Monday, November 10, 2008
Founder isn't fun!
This is Cricket. She's been the subject of other posts. She came here as a founder case, and was rehabbed and sound for awhile, but something happened while I had her on a borrowed pasture and I found her in the acute stage of laminitis (inflammed sensitive (dermal) laminae.)
So I brought her home just about the time apples were ripening. Neighbors often don't understand how detrimental sweets can be to certain horses. She was offered a few two many apples over the fence and that sent her over the edge to founder. The laminae has been destroyed and she will need to grow out new hoof capsules and if everything is right, she may be sound again. We'll see.
Cricket has been spending most of her time for the past few months in the stall. I've been feeding her differently types of hays and some beet pulp mixtures, MSM, and a product called Remission. I've been trying to keep her trimmed, but it's been difficult for her to completely unweight one foot. She's not very cooperative anyway, but this makes working on her feet so much more difficult!
For the first few months after the initial laminitic episode, she lived in the Soft Ride Comfort hoof boots. Which work very well in these cases, because if they're fitted well, they don't rub. But when I took her out of the boots she could barely take a step.
So we lined her stall with some recycled mats that Rich was able to get from a school renovation job. They work really well. Very cushy and more comfortable for her since she was laying down a lot for a few months.
Another benefit of these mats is they are very thick. I took a picture of the bottom side, but managed to delete it from my camera. I'll get another one and load it later. This stall usually floods in the rainy season. So we don't have to worry about that happening again. Nice. The urine drains better with these than with regular stall mats also.
Yesterday, I decided that if I was going to get her feet trimmed and treated for the nasty thrush infection she's developing in her frogs, I was going to have to lift her up off all fours. So I pulled out the horse sling that we invested in when I had my first serious founder case here for treatment. This sling cost $1,000. Rehabbing horses isn't cheap!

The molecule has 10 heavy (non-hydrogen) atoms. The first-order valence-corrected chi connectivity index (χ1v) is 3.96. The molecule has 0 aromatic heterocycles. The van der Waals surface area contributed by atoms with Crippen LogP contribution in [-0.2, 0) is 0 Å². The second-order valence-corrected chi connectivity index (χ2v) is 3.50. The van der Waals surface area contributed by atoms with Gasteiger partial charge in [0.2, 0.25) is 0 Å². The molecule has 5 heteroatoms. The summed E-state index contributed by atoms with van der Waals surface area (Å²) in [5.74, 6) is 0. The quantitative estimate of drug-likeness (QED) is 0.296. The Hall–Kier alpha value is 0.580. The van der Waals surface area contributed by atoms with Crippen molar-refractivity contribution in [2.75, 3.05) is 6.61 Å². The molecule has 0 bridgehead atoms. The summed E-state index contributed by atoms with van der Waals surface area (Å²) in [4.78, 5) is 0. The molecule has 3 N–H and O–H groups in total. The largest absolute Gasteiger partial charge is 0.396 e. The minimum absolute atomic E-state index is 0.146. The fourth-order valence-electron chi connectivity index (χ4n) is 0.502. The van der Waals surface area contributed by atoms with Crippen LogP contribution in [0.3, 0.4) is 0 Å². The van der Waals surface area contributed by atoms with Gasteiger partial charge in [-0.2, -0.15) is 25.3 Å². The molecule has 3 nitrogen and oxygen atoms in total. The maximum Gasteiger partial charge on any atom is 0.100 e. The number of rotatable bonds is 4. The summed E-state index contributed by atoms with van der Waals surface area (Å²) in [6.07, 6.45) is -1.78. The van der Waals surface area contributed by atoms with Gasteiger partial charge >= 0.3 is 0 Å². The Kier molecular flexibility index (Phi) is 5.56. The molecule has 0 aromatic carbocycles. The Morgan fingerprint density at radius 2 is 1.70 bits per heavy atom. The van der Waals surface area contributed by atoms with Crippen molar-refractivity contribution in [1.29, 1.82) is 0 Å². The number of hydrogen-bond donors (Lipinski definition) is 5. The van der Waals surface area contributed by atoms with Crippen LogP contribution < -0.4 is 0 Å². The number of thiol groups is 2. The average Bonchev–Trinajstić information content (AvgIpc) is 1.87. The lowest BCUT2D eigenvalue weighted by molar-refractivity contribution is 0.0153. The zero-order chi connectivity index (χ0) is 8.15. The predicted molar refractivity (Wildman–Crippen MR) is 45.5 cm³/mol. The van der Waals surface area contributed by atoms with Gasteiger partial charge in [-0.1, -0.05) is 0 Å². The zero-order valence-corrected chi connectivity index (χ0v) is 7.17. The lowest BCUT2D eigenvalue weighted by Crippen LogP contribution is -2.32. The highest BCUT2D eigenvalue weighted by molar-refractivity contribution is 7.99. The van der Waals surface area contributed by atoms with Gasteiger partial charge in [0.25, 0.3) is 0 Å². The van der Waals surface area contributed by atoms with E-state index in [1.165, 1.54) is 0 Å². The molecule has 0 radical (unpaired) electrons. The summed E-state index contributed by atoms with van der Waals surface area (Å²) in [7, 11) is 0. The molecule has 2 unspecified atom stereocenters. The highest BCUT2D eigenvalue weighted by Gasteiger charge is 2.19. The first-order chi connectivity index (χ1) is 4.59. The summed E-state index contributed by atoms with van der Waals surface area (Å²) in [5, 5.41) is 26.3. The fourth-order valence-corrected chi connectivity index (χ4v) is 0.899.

Here is the sling laid out and ready to go. The white padded tubes at the top go between the horse's hind legs and the fleesie pad at the bottom goes around her chest.
This is her with the sling partially attached. We have a ways to go and she wasn't real happy about the padded tubes between her hind legs. But I didn't get a picture of her with that part on. Once we had the entire sling on her body, Rich got concerned about how she would react when she realized she was attached to the back hoe and lifted her up a bit too quickly.
When she felt the tubes zip up between her legs she freaked out. The area we were doing this in was too confined and well, Houdini would have been proud of how she managed to get most the way out of the sling, before she allowed us to detach it from her body completely. What a disappointment.
What did we learn from this situation? Sedate the victim? In her case, we probably should have done that.
Go slower with the lift? Yep, equine wedgies are not well tolerated by frisky mares. Geldings don't seem to mind them. Go figure.
Make sure the area is clear of everything! Yes, Cricket busted a rasp in half during the freak out! A rasp! It was a Save Edge rasp though. A Heller Legend probably wouldn't have broken!:0) That's why I recommend the Hellers!
Well, more about Cricket at a later date. I figured I haven't shared any shots of Neenah for awhile. Here she is! Having a rest!